Such compositions are new, unexpected and non-obvious over the prior art. A treatment applied to the urea is capable of preventing substantial degradation of the product during storage of the treated urea raw material and during the shelf-life of a product containing the raw material. However, when applied to the skin and contacted with substantial quantities of water, the urea treatment does not prevent an endothermic reaction of the water and urea. The features just described may be met by more than one type of surface treated urea. Excellent results have been obtained with a urea powder, wherein the particulate surfaces are coated with a combination of silica and dimethicone.

Although silica-dimethicone surface treatments of some materials are known, it was hitherto unknown to provide such treatment to urea powder, and it was also unknown how to make any use of a urea so treated. One example of a prior use of silica and dimethicone as a surface treatment, is in a product called Natural Hot™ TR, by Distinctive Cosmetics Ingredients, LLS (Plainfield, N.J.). In that product, calcium chloride is surface-treated or encapsulated with silica and dimethicone. Calcium chloride reacts exothermically with water to give off heat. The main benefit of the surface treatment is realized during use of the product, to control the rate of the exothermic reaction and extend the time over which heat is released. This is unlike the present invention where the main benefit of the surface treatment is realized prior to use of the product, to stabilize the urea against degradation caused by ambient humidity. Also, the treated calcium chloride is exothermic in water, while the treated urea is endothermic. Thus, the treated urea of the present invention is different from the treated calcium chloride of the prior art, and used differently to produce a different effect.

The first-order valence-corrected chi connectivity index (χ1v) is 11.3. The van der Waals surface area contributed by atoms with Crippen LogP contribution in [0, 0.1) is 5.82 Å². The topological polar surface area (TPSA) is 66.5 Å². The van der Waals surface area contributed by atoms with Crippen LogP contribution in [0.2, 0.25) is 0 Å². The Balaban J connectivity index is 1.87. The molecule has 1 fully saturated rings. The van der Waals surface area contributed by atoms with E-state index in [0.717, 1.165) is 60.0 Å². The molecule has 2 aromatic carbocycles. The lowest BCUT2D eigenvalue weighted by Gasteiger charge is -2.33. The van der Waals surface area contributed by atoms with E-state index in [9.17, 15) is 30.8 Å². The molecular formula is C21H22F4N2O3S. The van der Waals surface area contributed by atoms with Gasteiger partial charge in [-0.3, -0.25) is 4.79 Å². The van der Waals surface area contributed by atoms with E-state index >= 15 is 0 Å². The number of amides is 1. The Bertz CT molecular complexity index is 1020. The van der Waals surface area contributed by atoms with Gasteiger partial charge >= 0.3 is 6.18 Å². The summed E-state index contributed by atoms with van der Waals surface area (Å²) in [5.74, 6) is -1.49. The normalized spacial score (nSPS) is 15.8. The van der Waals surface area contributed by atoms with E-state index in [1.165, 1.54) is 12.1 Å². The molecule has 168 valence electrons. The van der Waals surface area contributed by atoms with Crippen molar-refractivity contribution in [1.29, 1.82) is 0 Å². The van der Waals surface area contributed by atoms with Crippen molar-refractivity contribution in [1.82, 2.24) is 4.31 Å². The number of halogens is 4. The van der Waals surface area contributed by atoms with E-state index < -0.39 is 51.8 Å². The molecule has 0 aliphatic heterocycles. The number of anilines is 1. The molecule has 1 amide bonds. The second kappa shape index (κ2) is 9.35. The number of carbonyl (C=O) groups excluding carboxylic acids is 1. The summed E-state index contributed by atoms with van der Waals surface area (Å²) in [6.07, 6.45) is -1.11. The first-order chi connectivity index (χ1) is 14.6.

Other Requirements of the Composition

Within an effective composition according to the present invention, the integrity of the entrapped urea must be maintained until the time of use. The most straightforward means for accomplishing this is to provide the urea in a cosmetically or dermatologically acceptable, anhydrous vehicle, or at least in a substantially anhydrous vehicle. Based on the specifics of the composition, the total amount of water that may be allowed in efficacious compositions of the present invention will vary, but may readily be determined by routine experimentation. Roughly, we expect that substantially anhydrous efficacious compositions may be possible when the total water content is below about 5% by weight of the composition. Preferably, the composition contains no more than 5% by weight of water, more preferably, no more than about 1%, and, most preferably, no more than about 0.1% by weight of water.